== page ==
In order to have all things, you must forsake all things. Tell that to those struggling with forsakeness in flood-ravaged New Orleans or storm-crushed Gulfport this morning!
My guess is that few if any would understand the tremendous promise of such a statement. To be stripped bare, forsaken and rejected, is a blessing? How can such deprivation be of any good, let alone a blessing? Perhaps that would be difficult under the circumstances. Nevertheless, as I was watching the evening news the other day, I did find one old lady who knew it well. The camera caught her wading chest deep in the murky waters of a flooded New Orleans street. The reporter yelled out to her, “How are you? Where are you going?” She simply replied, “I got my life and I got my Jesus. The rest don’t matter.” The moment was probably lost on the reporter and many of those listening in. Nevertheless, to the Christian, it ought to have rung true and clear. If we have life and faith, everything else is a dividend, a blessing we can hope for but ought never count on.
During World War II, “Eddie” Rickenbacker, American’s most famous army aviator in W.W. I, was appointed special consultant to Secretary of War, Henry L. Stimson. It was Rickenbacker’s task to inspect the various theaters of war.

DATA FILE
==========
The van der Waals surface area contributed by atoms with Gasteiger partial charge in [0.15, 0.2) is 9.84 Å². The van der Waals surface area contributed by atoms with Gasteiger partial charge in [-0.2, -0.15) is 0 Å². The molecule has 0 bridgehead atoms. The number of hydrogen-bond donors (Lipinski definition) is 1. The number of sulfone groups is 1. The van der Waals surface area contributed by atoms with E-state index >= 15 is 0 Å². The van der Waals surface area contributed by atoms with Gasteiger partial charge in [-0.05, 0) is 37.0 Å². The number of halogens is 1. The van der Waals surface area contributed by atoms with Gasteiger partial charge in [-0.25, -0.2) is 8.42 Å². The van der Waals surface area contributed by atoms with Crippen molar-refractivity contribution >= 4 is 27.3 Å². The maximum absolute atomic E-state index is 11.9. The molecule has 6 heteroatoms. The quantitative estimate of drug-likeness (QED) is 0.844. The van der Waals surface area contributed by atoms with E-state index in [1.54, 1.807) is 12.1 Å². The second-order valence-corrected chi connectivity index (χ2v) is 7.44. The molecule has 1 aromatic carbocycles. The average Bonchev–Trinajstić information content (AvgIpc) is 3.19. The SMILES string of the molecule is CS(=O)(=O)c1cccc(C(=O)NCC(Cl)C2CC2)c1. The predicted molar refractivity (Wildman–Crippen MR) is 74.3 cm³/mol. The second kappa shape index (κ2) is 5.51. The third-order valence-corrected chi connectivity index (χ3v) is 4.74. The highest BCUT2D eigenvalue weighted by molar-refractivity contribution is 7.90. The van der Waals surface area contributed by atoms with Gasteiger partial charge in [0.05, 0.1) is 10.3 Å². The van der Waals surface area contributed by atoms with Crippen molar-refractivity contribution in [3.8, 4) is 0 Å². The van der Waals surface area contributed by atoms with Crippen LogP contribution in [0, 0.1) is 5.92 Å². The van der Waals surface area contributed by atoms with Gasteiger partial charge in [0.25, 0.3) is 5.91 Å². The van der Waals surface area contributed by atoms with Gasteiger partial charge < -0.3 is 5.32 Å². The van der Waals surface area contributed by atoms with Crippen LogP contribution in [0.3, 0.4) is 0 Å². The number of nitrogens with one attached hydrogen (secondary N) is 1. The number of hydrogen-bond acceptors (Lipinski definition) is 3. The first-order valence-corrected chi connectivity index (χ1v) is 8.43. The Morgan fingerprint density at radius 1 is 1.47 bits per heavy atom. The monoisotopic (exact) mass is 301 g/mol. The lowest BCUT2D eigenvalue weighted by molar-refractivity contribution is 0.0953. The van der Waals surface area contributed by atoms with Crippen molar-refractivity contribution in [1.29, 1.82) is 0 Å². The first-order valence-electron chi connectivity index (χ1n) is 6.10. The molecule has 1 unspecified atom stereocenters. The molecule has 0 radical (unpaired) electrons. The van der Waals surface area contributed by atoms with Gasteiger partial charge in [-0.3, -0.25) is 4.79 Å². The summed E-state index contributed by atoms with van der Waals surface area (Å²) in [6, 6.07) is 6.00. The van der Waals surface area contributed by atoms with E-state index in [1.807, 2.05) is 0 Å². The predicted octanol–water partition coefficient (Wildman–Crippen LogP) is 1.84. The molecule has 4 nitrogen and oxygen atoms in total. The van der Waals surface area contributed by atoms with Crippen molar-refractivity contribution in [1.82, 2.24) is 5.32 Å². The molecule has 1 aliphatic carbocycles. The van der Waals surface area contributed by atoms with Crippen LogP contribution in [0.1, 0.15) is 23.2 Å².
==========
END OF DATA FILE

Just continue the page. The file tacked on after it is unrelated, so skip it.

During one tour in 1942, Rickenbacker and seven companions made a forced landing in the Pacific Ocean. There they experienced 24 terrifying days drifting in a lifeboat until they were rescued by a navy plane. After his recovery from the ordeal, Rickenbacker said: “Let the moment come when nothing is left but life, and you will find that you do not hesitate over the fate of material possessions.” Rickenbacker understood that at such a time one is concerned about the fate of something more precious than material goods -- life itself. (Morning Glory, January 18, 1994.)
“Blessed are the poor in spirit, for theirs is the kingdom of heaven” (Matthew 5:3). Does this mean that we can’t have any ...
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